classic film

Classics revisited: Shyam Benegal’s ‘Ankur’ burrows deep into the consciousness

A nameless child, the hope of the future, serves as the voice of justice in the director’s stunning debut movie.

The obscure village Yellareddiguda, 25 kms from Hyderabad, stands awaiting director Shyam Benegal’s fade-in in Ankur (The Seedling). The year is approximately 1945. As drum beats grow louder, a skein in the distance unwinds a procession of village pilgrims threading their way to a shrine. They are an unsmiling stoic company, following an exaggerated young acrobat whose virility is set in immediate contrast against the low caste deaf mute of the village – Kishtaya (played movingly by Sadhu Meher). Kishtaya’s young wife Lakshmi (Shabana Azmi in her stunning debut) stands before the mother goddess and prays for a child.

When she conceives, it is after an illicit relationship with the sharp-eyed, sharp-nosed and sharp-tongued Surya (Anant Nag), the landlord’s son who arrives at Yellareddiguda with his gramophone, cigarettes, film magazines, inbred arrogance and impotent fury. Surya’s father had put an end to Surya’s squandering in the city, refused him graduate study, and arranges his marriage to a child bride before exiling Surya to a landlord’s life at Yellareddiguda. After the news of Surya’s misdemeanors in the village – including his affair with the lower caste Lakshmi – reaches his father, there is a confrontation between the dominating father and his upstart son. Surya’s wife Saroj (Priya Tendulkar), is sent to the village to ensure stability. This is when Surya’s character is given more dimension than that of an overbearing bored brat throwing his weight about. In essaying the weakness of Surya’s character, Nag turns in a commanding performance.

Ankur (1974).

Ankur (1974) depicts endemic social contradictions that trundle alongside the main narrative. Surya’s father has a mistress and a son in the village, both of whom are accepted even by Surya’s mother. The priest of the village barely convinces anyone that he is a man of God, yet holds a secure position. An overseer is allowed larceny in broad daylight while Lakshmi is driven out for stealing a few fistfuls of rice.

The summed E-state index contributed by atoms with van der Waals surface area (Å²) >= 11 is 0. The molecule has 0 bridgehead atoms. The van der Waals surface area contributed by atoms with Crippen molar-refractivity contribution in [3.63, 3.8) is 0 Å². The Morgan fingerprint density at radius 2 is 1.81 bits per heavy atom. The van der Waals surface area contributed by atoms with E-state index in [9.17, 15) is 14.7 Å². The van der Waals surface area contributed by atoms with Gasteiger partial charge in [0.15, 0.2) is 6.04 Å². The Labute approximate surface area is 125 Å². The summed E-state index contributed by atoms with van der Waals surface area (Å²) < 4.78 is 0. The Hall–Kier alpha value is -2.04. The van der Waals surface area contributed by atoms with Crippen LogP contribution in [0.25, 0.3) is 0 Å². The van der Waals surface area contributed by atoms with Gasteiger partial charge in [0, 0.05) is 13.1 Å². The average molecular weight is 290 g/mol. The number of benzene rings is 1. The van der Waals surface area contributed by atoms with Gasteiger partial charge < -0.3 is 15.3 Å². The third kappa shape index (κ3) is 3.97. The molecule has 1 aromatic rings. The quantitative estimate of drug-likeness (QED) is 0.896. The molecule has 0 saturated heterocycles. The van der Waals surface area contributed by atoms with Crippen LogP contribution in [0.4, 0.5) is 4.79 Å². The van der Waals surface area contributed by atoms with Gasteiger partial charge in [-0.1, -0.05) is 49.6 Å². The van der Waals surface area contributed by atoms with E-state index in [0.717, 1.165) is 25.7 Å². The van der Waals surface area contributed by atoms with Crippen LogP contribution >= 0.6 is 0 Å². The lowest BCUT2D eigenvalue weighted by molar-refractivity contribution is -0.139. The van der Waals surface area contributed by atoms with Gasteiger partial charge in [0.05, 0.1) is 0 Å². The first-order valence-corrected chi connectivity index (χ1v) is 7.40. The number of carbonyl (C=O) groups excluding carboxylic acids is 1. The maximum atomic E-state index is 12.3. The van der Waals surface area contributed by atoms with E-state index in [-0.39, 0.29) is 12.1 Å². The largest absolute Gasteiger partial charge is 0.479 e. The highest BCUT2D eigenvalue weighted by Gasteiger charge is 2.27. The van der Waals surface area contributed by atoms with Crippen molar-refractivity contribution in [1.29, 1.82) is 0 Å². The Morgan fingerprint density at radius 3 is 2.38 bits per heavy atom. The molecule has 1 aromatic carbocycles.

The resignation of the subservient to their lot is never highlighted for sympathy. But Benegal gives his characters time, reason and context to find their voices.

“Hunger is not merely a call of the stomach,” says a woman with a knife edge to her tone when she is summoned before the panchayat for taking a lover and deserting her unproductive husband. Another wife refuses to be gambled away by her drunken spouse. Lakshmi will not abort her child, distressed though she is and disgusted that her landlord-lover cannot stand up to his tall pledges of protecting her forever.

Reality in Benegal’s world means that even though resilience may not immediately be rewarded, truth will win out. In Ankur, it is a nameless child, the hope of the future, who serves as the voice of justice. He squeals to Surya about Kishtaya stealing from the fields and watches his disgrace – Kishtaya is shaved and then paraded around the village on a donkey – and at the end of the film, it is the same child who delivers the metaphorical master stroke against the landlord and his ilk.

An eye-opening moment is when Lakshmi dispassionately narrates the circumstances of her marriage to Kishtaya, once a skillful potter, now defunct, thanks to the availability and preference for aluminium ware. In private, Lakshmi yearns for sexual fulfillment and berates Kishtaya for his drunkenness. But she cares for Kishtaya as she would for a helpless animal and even in her vulnerable position, resists her master’s sneers at Kishtaya’s worthlessness.

Shabana Azmi and Sadhu Meher in Ankur. Image credit: Blaze Film Enterprises.
Shabana Azmi and Sadhu Meher in Ankur. Image credit: Blaze Film Enterprises.

“The faces of the cast – particularly the ravishing Shabana Azmi as the peasant girl – are a landscape in themselves,” remarked Nigel Andrews in a Financial Times review. This adds to the unvarnished, spare look of Ankur, with its carefully constructed set design and costumes. Guided by Benegal’s objectivity and lack of pontification, Govind Nihalani’s camera subtly offsets poor and plenty – the sun-bleached hay of Lakshmi’s little hut and the verdant green of zamindari acres; the meagre mouthfuls of rice that Lakshmi serves at home and the bulging burlap sacks from which she steals – tropes which, over the years have become less nuanced types in post-Ankur cinema.